Tullian Tchividjian was recently interviewed by Justin Taylor on the relationship between law and gospel. Much of what TT says I heartily endorse and recommend the blog interview for reading. He advocates clearly a law gospel distinction and spells out well what this means. My only gripe is that TT doesn’t go quite as far as the Bible (in my view) in his disjunction between law and gospel. In the final analysis Tullian supports the so-called third use of the law, that it is a rule of life for the believer. In this, I disagree.
I outlined some reasons for my disagreement in TT’s comment box. I reproduce them here (slightly amended and enlarged).
‘To say the law has no power to change us in no way reduces its ongoing role in the life of the Christian. And it in no way minimizes the importance of the law’s third use. We just have to understand the precise role that it plays for us today: the law serves us by making us thankful for Jesus when we break it and serves us by showing how to love God and others.’
I have no doubt we may learn from the law about godly living as indeed we may from all parts of Scripture. However, we can do so appropriately, only by observing the law through a redemptive-historical lens. As it stands it is impossible to say the law is a rule of life for a believer. If we take ‘the law’, as Paul normally does and as you agree, to mean the Mosaic Covenant in its entirety (civil, religious and ethical) as it stands it is palpably not a rule of life for believers. We do not circumcise our males, avoid clothes that mix fabrics, nor stone adulterers etc. Few Christians would suggest we should. Even the Ten Commandments (only a part of what Paul meant by the Law) need to be modified to express Christian behaviour (Sabbath observance must become Sunday observance). The Law does not sanction such cavalier ‘modifications’. Considered barely the law simply cannot be cited as a ‘rule of life for believers’. To make it a rule of life requires radical surgery to the covenant stipulations that the covenant simply does not permit.
However, the question is more fundamental yet. Was the law intended for guidance in godliness? Paul comments in Timothy: ‘Now we know that the law is good, if one uses it lawfully, understanding this, that the law is not laid down for the just but for the lawless and disobedient, for the ungodly and sinners, for the unholy and profane, for those who strike their fathers and mothers, for murderers, the sexually immoral, men who practice homosexuality, enslavers, liars, perjurers, and whatever else is contrary to sound doctrine’. (1Tim 1:8-10). In other words, the law was given to identify gross sin not instruct in holiness. Does the law teach us how to be holy? Does it give paradigms for holy living. Arguably not a great deal. The civil law functions like any civil law, it restrains the worst excesses of the flesh. Most of the Ten Commandments are framed negatively telling us what we ought not to do rather than what we ought to do. If we look to the Decalogue for a rule of life guiding holy living we are looking to very general principles indeed. It calls for love but I am at a loss to see how it demonstrates what love is, even less how to love. It is interesting that the NT rarely cites the law in the context of holy living and never as authoritative.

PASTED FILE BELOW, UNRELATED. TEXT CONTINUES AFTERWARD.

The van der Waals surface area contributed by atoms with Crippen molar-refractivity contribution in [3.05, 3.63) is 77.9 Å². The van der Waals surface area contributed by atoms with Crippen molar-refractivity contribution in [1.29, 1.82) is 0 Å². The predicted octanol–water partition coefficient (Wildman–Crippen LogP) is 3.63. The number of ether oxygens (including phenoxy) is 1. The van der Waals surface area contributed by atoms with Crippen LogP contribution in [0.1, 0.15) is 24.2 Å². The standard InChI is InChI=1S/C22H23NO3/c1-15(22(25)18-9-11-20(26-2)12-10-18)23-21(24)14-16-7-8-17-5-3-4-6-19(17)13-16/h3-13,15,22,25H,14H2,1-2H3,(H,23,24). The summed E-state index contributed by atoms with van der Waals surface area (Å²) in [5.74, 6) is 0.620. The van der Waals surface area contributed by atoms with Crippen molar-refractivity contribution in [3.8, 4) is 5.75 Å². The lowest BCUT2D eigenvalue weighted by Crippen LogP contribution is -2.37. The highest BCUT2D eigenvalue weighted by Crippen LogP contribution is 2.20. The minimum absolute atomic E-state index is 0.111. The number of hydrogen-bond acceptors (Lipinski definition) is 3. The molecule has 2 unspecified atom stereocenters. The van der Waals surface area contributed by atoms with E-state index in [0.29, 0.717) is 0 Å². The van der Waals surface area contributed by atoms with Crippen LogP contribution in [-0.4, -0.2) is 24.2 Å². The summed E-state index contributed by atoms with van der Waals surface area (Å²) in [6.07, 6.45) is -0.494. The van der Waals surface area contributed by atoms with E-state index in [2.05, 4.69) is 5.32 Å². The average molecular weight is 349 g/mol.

In fact, again and again, the NT points to Christ in his person and work as the guiding principle of holiness. The gospel concerning Christ and his work is the NT ‘rule of life’ for the believer. We are to forgive as God forgives us in Christ… (Does the law ever command forgiveness or give teaching on it?) Love one another as Christ has loved you… Let this mind (of humility) be in you which was also in Christ Jesus… etc. In Christ we have a modelling of the godly life. A life that calls us to go with him beyond the letter of the law into self-sacrifice… like Christ we ought to lay down our lives for the brothers. In Christ and the gospel we have revealed the heart of God, not in the law. In him love is seen in action in all its kaleidoscopic splendour. That Christ is the measure of and reference for true godly living is written so plainly on the face of the NT that I wonder at the persistence to stress the ‘third use of the law’ by many believers.
Finally, the view that the law is a ‘rule of life’ for believers collapses when we ask the relationship of the risen exalted Christ to the law. For whatever his relationship to the law, is ours, for we are united to him. Clearly he has died to the world where law has authority. While on earth, in the flesh, he lived under the law, magnifying it in his obedience to it. However, in his death he died to the realm where law had jurisdiction. In resurrection he is the first of a new creation outside and beyond the first. He is not subject to the law, he has died to its authority and lives before his Father in a relationship of reciprocated love. As he is, so too are we in this world. We too have died with Christ to the old order and that means we have died to the law.
This is precisely the point of Roms 7. The law – in any shape or form – only has authority (in any shape or form) on someone alive in the flesh. In Christ we have died to the realm of flesh and live in the realm of the Spirit. As we live in the Spirit, guided and empowered by the one who constantly points us to Christ we will see be transformed by this gospel vision into Christ’s likeness and so the just requirement of the law will be fully met in us.
The question is not whether we can learn from the OT, of course we can; the question is whether the law is a rule of life for the believer (I find it difficult to distinguish between a ‘rule of life’ and ‘under law’). It is a question of our present relationship to God; is it that of a slave or a son? It is not a trivial question. It affects our whole outlook as a believer.